2. A run terminal appears at the bottom pane of the Che workspace. When the mvn build command finishes executing, the run view displays the following message:

    [INFO] INFO: Succeeded in deploying verticle
  3. Click the blue preview URL at the top of the run view to see your application running in Che.

    Run project link
  4. In the application, enter a name in the Name field and click Invoke to test the application.

    Testing the application

    This is the same version of the application that the pipeline deployed to Stage and you subsequently promoted to Run. The URL for this build of the application is different from the URLs used by OpenShift Online for Stage and Run. This is your private sandbox hosted within Che. You can still share this URL with others and interactively debug the application while they run it in their browser.

6. Changing the project code

The example project code includes a new route for eventbus and its supporting method. The project sets up eventbus to only allow outbound communications for the my-feed channel. Messages arriving in the my-feed channel are pushed to the browser using the SockJS bridge. This project includes a vertx-eventbus.js file along with the index.html file and also includes tweaks to the index.html file.

Change the code of your project and preview the results as follows:

  1. In the file directory view, double-click the following directories to expand them: src > main > Java> io.openshift.booster > HttpApplication.java.

    Folder View
  2. Double click the HttpApplication.java file to open it and find the following line:

      protected static final String template = "Aloha, %s!";
  3. Add exclamation marks to the string. The line should now be:

      protected static final String template = "Aloha !!!, %s!";
  4. Save the changes (Ctrl+s or Cmd+s for macOS).

    If you already ran the application earlier as instructed in Running your project in the Che workspace, your changes are instantly implemented. Maven uses the Vert.X hot deploy feature to automatically update the application when you make a change.

  5. Return to the browser tab running the application, type a name in the text box and click Invoke to test the application.

    Test Application

You have now changed your application code and tested the change.

7. Committing and pushing changes to GitHub

After making the required changes to your code, commit and push the modifications to your project GitHub repository.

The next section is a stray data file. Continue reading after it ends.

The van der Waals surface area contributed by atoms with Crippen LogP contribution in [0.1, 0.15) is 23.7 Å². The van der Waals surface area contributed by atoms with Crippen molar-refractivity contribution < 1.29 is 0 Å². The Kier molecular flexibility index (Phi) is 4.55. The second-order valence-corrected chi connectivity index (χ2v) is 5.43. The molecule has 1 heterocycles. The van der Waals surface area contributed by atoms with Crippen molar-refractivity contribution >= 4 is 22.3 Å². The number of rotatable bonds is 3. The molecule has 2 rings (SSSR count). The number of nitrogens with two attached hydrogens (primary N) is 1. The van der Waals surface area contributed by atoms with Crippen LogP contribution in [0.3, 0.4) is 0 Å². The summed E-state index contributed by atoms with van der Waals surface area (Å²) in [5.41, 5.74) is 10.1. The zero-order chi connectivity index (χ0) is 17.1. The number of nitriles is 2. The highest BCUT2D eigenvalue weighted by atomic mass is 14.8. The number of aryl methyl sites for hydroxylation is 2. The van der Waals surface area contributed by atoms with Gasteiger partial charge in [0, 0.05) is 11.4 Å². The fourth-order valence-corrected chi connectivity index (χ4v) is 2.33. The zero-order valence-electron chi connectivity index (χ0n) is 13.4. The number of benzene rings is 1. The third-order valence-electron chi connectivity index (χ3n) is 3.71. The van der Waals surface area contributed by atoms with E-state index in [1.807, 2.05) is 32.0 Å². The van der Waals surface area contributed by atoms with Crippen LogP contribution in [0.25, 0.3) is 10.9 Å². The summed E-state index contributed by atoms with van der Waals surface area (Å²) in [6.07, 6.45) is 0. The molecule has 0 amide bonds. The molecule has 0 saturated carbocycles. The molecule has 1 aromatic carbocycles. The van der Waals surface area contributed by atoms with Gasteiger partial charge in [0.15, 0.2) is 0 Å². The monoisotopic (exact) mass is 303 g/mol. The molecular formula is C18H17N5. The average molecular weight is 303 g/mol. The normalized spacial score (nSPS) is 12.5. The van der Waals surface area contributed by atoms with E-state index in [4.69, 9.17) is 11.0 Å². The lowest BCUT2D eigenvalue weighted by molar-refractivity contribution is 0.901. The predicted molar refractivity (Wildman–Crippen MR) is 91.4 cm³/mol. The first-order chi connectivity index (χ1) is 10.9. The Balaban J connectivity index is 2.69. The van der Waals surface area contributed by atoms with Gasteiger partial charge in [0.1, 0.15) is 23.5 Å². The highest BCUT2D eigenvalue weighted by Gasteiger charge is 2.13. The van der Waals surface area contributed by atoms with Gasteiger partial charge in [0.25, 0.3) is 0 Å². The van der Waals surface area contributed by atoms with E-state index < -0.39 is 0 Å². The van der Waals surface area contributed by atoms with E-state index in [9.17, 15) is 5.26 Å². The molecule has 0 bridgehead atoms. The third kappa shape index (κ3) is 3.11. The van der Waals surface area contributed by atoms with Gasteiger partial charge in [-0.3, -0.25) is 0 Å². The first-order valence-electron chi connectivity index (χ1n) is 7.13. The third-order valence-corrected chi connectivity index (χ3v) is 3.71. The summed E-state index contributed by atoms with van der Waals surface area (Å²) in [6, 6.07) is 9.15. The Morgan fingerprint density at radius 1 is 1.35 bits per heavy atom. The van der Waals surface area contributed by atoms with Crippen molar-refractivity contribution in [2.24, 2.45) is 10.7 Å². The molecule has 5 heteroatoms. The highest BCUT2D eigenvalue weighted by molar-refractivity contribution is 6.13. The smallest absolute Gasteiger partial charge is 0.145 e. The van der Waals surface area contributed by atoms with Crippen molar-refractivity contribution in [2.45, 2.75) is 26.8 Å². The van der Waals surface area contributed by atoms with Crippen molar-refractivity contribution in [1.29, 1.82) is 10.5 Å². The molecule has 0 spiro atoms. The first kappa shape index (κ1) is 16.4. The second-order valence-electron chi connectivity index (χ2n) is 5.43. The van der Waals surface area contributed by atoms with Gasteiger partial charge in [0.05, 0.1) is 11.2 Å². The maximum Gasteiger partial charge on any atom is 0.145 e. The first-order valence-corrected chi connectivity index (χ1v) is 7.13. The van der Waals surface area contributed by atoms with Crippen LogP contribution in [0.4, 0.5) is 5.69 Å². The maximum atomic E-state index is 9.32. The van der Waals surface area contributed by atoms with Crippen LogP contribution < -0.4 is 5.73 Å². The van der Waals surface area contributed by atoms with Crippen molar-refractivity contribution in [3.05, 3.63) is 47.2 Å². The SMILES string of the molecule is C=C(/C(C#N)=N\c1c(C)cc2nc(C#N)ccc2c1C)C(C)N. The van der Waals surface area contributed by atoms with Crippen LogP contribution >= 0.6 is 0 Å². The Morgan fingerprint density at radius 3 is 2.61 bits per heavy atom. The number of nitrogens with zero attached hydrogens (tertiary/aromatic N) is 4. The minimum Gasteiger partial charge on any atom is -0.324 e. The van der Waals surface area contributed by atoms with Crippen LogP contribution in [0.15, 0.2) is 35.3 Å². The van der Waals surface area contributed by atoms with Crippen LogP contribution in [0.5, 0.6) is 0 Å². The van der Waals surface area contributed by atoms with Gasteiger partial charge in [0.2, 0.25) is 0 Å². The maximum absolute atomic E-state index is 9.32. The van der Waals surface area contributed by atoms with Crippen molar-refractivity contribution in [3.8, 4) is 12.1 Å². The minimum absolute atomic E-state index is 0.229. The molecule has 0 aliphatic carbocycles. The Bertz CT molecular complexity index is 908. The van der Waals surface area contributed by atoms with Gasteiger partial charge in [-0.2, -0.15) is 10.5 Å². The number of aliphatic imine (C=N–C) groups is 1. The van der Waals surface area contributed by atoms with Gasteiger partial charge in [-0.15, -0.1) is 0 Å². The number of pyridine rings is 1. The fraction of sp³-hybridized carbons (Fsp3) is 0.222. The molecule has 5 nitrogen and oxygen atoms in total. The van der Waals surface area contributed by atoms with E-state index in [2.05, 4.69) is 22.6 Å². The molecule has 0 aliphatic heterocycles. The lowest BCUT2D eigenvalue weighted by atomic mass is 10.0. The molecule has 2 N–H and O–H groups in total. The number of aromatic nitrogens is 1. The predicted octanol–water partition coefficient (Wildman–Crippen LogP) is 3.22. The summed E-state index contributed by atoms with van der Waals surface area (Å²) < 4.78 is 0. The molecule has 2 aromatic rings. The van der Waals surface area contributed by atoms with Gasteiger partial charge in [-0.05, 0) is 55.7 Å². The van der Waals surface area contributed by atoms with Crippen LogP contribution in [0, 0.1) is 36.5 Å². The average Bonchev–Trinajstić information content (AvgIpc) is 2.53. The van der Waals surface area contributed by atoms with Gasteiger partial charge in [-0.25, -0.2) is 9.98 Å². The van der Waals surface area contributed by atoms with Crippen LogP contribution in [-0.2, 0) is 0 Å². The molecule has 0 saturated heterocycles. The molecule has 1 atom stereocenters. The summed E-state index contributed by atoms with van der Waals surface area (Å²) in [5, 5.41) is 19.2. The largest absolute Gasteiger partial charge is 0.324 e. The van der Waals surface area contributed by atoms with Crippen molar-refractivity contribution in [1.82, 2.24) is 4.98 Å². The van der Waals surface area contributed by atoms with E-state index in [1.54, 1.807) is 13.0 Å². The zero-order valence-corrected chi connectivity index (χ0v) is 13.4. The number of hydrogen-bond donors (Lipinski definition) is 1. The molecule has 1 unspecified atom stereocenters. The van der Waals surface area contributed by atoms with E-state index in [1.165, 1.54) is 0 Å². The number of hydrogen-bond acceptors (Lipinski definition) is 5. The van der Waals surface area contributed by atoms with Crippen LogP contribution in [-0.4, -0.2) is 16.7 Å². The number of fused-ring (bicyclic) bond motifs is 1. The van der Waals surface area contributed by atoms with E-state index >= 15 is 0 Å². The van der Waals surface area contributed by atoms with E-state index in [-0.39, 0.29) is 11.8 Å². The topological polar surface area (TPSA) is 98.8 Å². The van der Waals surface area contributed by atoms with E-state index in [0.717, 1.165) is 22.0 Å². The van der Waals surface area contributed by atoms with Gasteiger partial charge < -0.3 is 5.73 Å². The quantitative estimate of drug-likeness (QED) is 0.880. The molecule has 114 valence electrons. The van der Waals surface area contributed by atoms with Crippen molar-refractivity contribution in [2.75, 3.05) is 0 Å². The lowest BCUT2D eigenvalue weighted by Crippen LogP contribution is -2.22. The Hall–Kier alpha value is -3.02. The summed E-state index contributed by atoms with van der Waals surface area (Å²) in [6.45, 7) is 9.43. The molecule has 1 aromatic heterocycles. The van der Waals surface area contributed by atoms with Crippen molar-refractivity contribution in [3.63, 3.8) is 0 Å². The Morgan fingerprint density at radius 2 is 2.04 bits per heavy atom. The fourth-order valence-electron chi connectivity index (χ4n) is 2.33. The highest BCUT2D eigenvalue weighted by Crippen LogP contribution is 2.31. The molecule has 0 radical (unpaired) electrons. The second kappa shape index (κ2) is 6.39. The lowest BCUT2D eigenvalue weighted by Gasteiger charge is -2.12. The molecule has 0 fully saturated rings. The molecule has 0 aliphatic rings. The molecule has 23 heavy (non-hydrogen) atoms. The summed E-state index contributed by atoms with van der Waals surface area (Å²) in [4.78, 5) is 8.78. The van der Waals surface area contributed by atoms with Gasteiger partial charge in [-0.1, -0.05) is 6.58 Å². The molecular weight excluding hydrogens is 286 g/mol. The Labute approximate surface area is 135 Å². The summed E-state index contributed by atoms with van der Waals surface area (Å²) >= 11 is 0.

Before committing your changes, ensure that your project pipeline build is promoted and at the Rollout to Run stage.
  1. In your Che workspace, click Git from the menu bar options and select Commit from the displayed options.

  2. In the Commit to repository dialog box:

    1. If they are not already, select all the changed and new files to add them to the commit.

    2. Add a commit message describing your changes.

    3. Select the Push committed changes to check box.

    4. Click Commit.

When the commit succeeds, the following message displays:

Pushed to origin

You have now committed your code changes to GitHub.

8. Reviewing and publishing your changes

When you commit and push a change to GitHub, a pipeline build is automatically triggered in CodeReady Toolchain.

To review the build and publish your changes:

  1. Return to the CodeReady Toolchain browser tab.

  2. Click Create and then Pipelines to view the build pipelines. Wait for the build pipeline to progress to the Approve stage.

  3. In the Create tab, click Deployments to see the following information:

    Versions of the Application
    • Different versions of your application are now deployed to Stage and Run. Version 1.0.2 of the application, which includes your committed change to the code, is deployed to Stage because you have not yet promoted it to Run. The older version, 1.0.1 , is deployed to Run because you approved it the last time the pipeline build executed.

    • The green check marks indicate that both builds are operational.

    • The 1 pod indicates that each of the application builds scale to one pod in OpenShift Online. The number of pods indicates the number of running instances of the application.

    • The version numbers link to individual running applications. You can use these separate staging areas to share different versions of your application before promoting a change. Click the version numbers to view the details for that deployment.

  4. Click Pipelines to return to the pipelines view and click Input Required at the Approve stage of the pipeline.

  5. Click Promote to promote version 1.0.2 of the application to Run.

    Your changes are now available on both Stage and Run. If you return to the Deployments tab, you can see that version 1.0.2 is deployed to both Stage and Run.

You have now imported an existing project into CodeReady Toolchain, made changes to your project code, committed the changes to GitHub, and published the new version of your project.